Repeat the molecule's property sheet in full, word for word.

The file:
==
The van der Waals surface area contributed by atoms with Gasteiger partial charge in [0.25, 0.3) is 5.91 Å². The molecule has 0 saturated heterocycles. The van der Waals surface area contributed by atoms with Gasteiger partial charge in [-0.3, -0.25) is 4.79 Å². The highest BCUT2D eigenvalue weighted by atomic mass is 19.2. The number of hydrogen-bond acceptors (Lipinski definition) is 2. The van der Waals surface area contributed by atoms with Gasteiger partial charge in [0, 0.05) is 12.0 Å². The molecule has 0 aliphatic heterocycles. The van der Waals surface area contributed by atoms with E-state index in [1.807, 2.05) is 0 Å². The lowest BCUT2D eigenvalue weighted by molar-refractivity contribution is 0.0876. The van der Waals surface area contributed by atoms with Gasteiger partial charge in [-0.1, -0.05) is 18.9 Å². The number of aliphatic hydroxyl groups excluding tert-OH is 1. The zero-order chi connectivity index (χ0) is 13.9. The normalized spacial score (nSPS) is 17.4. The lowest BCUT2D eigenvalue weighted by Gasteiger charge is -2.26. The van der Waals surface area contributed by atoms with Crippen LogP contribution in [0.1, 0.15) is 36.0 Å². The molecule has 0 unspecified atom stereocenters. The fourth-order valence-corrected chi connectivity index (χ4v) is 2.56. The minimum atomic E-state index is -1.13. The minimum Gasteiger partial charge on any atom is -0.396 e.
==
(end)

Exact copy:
The van der Waals surface area contributed by atoms with Gasteiger partial charge in [0.25, 0.3) is 5.91 Å². The molecule has 0 saturated heterocycles. The van der Waals surface area contributed by atoms with Gasteiger partial charge in [-0.3, -0.25) is 4.79 Å². The highest BCUT2D eigenvalue weighted by atomic mass is 19.2. The number of hydrogen-bond acceptors (Lipinski definition) is 2. The van der Waals surface area contributed by atoms with Gasteiger partial charge in [0, 0.05) is 12.0 Å². The molecule has 0 aliphatic heterocycles. The van der Waals surface area contributed by atoms with E-state index in [1.807, 2.05) is 0 Å². The lowest BCUT2D eigenvalue weighted by molar-refractivity contribution is 0.0876. The van der Waals surface area contributed by atoms with Gasteiger partial charge in [-0.1, -0.05) is 18.9 Å². The number of aliphatic hydroxyl groups excluding tert-OH is 1. The zero-order chi connectivity index (χ0) is 13.9. The normalized spacial score (nSPS) is 17.4. The lowest BCUT2D eigenvalue weighted by Gasteiger charge is -2.26. The van der Waals surface area contributed by atoms with Crippen LogP contribution in [0.1, 0.15) is 36.0 Å². The molecule has 0 unspecified atom stereocenters. The fourth-order valence-corrected chi connectivity index (χ4v) is 2.56. The minimum atomic E-state index is -1.13. The minimum Gasteiger partial charge on any atom is -0.396 e.